Crying about Wolf: Media, Hysteria and Syria

An interesting debate has emerged on the political twitter-verse in the last 24 hours, out of the much discussed White House Correspondents dinner and the customary ‘roast’ provided this year by Michelle Wolf. Wolf has experienced significant backlash from both the conservative political establishment, as well as from senior Washington political correspondents for a speech that was deemed crass or even ‘a disgrace.’* But what started as a discussion about the appropriateness of Wolf’s roast, has quickly morphed into a discussion about the subservience of the press to Trump’s media tactics, and the normalisation of many of his worst behaviours through a facilitation of his agenda setting power. As Wolf ‘caustically’ noted in addressing the gathering of the Washington press corps:

You guys are obsessed with Trump. Did you use to date him? Because you pretend like you hate him but I think you love him. I think what no one in this room wants to admit is that Trump has helped all of you.”

This is not a new observation, but has been a critique of the major news networks and print media reaction to Trump since the beginning of his campaign for presidency, both from within those institutions and without. Trump’s presidential campaign seemed evidence for the maxim that “there’s no such thing as bad publicity,” as the wall to wall coverage of the problematic aspects of his campaign were coverage nonetheless. At a post-election summit of campaign managers in Boston, CNN president Jeff Zucker was lambasted angrily by the campaign teams of Trump’s opponents including those of high profile Republican candidates like Ted Cruz and Marco Rubio. They shouted down Zucker for the free coverage afforded Trump by his apparent arch nemesis, who they accused of airing footage of an empty podium at Trump events, while other candidates were actually delivering campaign addresses.

Trump was the entire market. When we were asked to go on, we were asked to comment on what he said.”

The hysteria around, and obsessive coverage of, Donald Trump has not dissipated since his victory. And likewise, despite the critical tone of much of the media discourse surrounding his presidency, there appears to be little substantive engagement with the policy predicaments at which his administration is at the centre. Trade war, porn stars, tweet storms. Major events occur with an immediate, but ultimately superficial level of analytical engagement. And by accident or design, the Trump circus quickly cycles on to the next controversy, with the media and commentariat dutifully following in tow.

Take for instance the US/UK/French bombing campaign in response to the Assad regime’s continued use of chemical weapons. Taking our lead from the Trump administration, the international community, the media and all of us with an interest in global politics, engaged in debates and soul searching over the utility and morality of a military response. Trump was plastered across the headlines of newspapers around the world, his tweets literally providing the headlines. The dangers of escalation to armed conflict with Russia and the spectre of a third world war generated anxious but excited discussion.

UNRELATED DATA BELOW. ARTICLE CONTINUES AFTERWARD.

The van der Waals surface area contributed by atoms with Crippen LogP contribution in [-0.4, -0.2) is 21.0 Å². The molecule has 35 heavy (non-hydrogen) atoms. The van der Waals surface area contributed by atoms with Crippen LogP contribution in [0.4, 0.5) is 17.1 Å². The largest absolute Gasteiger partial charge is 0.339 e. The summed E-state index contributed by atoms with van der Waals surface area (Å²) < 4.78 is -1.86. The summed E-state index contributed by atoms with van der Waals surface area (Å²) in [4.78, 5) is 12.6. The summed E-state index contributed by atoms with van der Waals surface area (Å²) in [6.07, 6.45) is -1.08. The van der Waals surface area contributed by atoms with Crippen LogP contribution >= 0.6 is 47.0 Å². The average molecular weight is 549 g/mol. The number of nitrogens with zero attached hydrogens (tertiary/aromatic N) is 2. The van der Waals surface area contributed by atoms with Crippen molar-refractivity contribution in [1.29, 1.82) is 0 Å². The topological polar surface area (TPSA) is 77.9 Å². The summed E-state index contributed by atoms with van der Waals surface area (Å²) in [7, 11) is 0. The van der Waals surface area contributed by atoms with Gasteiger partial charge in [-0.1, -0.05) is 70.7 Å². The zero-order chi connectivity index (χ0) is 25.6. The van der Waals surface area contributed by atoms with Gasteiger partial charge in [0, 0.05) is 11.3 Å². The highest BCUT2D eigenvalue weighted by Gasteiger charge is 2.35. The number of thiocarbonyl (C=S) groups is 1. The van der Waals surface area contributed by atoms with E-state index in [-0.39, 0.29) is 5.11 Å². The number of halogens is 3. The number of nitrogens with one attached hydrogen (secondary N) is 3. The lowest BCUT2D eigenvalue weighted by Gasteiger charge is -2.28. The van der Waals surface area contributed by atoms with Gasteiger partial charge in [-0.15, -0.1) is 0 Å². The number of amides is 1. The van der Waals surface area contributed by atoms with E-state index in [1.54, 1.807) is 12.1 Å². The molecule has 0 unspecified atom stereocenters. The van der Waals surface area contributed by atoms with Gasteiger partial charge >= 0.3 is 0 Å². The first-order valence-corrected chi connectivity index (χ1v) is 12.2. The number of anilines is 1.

In the end the US bombed Syrian airfields that were likely empty of personnel and equipment, in a brief attack with a seriously questionable claim to legality in either domestic or international law. Trump declared ‘Mission Accomplished’ (with no discernible irony) and the circus moved on the next act.

Today missiles struck two Iranian supply depots in Syria, destroying Iranian equipment and killing a number of pro-regime militants and potentially some Iranian operatives too. There are conflicting reports about whether the attack has come from Israel or from US and British forces. Mother Jones senior correspondent Shane Bauer has reported that in the last week the US has directly engaged pro-regime militants in Northern Syria (including Iranian backed forces) despite ostensibly being there only to fight ISIS, in a manner that would indicate a substantial shift in strategy.

“This is much more significant than the spectacle a couple weeks ago of the US bombing empty buildings. Today, the US and its allies fought the regime over *territory* and killing [sic] many. This is a sign of a much more entrenched war than the US has been letting on.”

The complex, mutable war in Syria continues to undulate, past the Trump centric drama of the chemical attack and its heroic retribution, back into amorphous regional proxy conflict. In the context of the appointment of Iranian hardliners such as Bolton and Pompeo to senior positions in the Trump white house, and the commensurate signalling toward a potential end of the Iranian nuclear deal, these aspects of the Syrian story continue to have a significant public interest remit. It is too easy for the circus to move on to next controversy. Wolf’s criticism is a good opportunity for all of us, not just the White House press corps, to reflect on what role we play in granting Trump freedom not only to set, but smother the agenda.

*Author bias disclaimer, the speech was hilarious lol.